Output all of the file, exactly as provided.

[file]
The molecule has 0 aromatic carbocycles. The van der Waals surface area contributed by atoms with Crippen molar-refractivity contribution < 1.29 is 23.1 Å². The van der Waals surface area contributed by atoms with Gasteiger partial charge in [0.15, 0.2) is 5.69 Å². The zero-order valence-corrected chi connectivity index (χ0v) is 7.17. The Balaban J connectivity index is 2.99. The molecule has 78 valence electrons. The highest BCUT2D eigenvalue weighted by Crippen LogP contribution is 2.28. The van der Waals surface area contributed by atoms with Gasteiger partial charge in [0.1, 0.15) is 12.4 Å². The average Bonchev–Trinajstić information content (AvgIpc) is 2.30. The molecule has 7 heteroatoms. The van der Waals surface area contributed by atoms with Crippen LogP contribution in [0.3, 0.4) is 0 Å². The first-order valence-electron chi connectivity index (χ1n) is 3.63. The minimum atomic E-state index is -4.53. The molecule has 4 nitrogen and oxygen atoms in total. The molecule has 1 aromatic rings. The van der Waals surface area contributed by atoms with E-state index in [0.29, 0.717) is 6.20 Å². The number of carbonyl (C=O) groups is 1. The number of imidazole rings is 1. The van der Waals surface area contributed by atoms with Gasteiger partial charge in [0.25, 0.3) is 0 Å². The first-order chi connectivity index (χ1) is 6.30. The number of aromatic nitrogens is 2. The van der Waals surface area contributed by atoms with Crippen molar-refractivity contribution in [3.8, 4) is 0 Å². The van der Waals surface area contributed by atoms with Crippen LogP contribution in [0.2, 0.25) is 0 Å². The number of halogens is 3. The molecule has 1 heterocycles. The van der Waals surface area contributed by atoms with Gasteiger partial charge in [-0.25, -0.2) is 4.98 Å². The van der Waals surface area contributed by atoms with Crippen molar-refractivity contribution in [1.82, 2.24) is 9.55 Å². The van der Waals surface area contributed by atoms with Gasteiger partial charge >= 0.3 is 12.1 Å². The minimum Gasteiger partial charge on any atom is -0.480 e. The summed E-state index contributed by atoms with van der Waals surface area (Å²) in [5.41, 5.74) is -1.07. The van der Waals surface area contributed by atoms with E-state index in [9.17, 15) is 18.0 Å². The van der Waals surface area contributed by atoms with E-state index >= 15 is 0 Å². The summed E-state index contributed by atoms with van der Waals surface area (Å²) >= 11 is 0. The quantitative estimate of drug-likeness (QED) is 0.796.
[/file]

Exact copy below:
The molecule has 0 aromatic carbocycles. The van der Waals surface area contributed by atoms with Crippen molar-refractivity contribution < 1.29 is 23.1 Å². The van der Waals surface area contributed by atoms with Gasteiger partial charge in [0.15, 0.2) is 5.69 Å². The zero-order valence-corrected chi connectivity index (χ0v) is 7.17. The Balaban J connectivity index is 2.99. The molecule has 78 valence electrons. The highest BCUT2D eigenvalue weighted by Crippen LogP contribution is 2.28. The van der Waals surface area contributed by atoms with Gasteiger partial charge in [0.1, 0.15) is 12.4 Å². The average Bonchev–Trinajstić information content (AvgIpc) is 2.30. The molecule has 7 heteroatoms. The van der Waals surface area contributed by atoms with Crippen LogP contribution in [0.3, 0.4) is 0 Å². The first-order valence-electron chi connectivity index (χ1n) is 3.63. The minimum atomic E-state index is -4.53. The molecule has 4 nitrogen and oxygen atoms in total. The molecule has 1 aromatic rings. The van der Waals surface area contributed by atoms with E-state index in [0.29, 0.717) is 6.20 Å². The number of carbonyl (C=O) groups is 1. The number of imidazole rings is 1. The van der Waals surface area contributed by atoms with Gasteiger partial charge in [0.25, 0.3) is 0 Å². The first-order chi connectivity index (χ1) is 6.30. The number of aromatic nitrogens is 2. The van der Waals surface area contributed by atoms with Crippen molar-refractivity contribution in [3.8, 4) is 0 Å². The van der Waals surface area contributed by atoms with Crippen LogP contribution in [0.2, 0.25) is 0 Å². The number of halogens is 3. The molecule has 1 heterocycles. The van der Waals surface area contributed by atoms with Gasteiger partial charge in [-0.25, -0.2) is 4.98 Å². The van der Waals surface area contributed by atoms with Crippen molar-refractivity contribution in [1.82, 2.24) is 9.55 Å². The van der Waals surface area contributed by atoms with Gasteiger partial charge >= 0.3 is 12.1 Å². The minimum Gasteiger partial charge on any atom is -0.480 e. The summed E-state index contributed by atoms with van der Waals surface area (Å²) in [5.41, 5.74) is -1.07. The van der Waals surface area contributed by atoms with E-state index in [9.17, 15) is 18.0 Å². The van der Waals surface area contributed by atoms with E-state index >= 15 is 0 Å². The summed E-state index contributed by atoms with van der Waals surface area (Å²) >= 11 is 0. The quantitative estimate of drug-likeness (QED) is 0.796.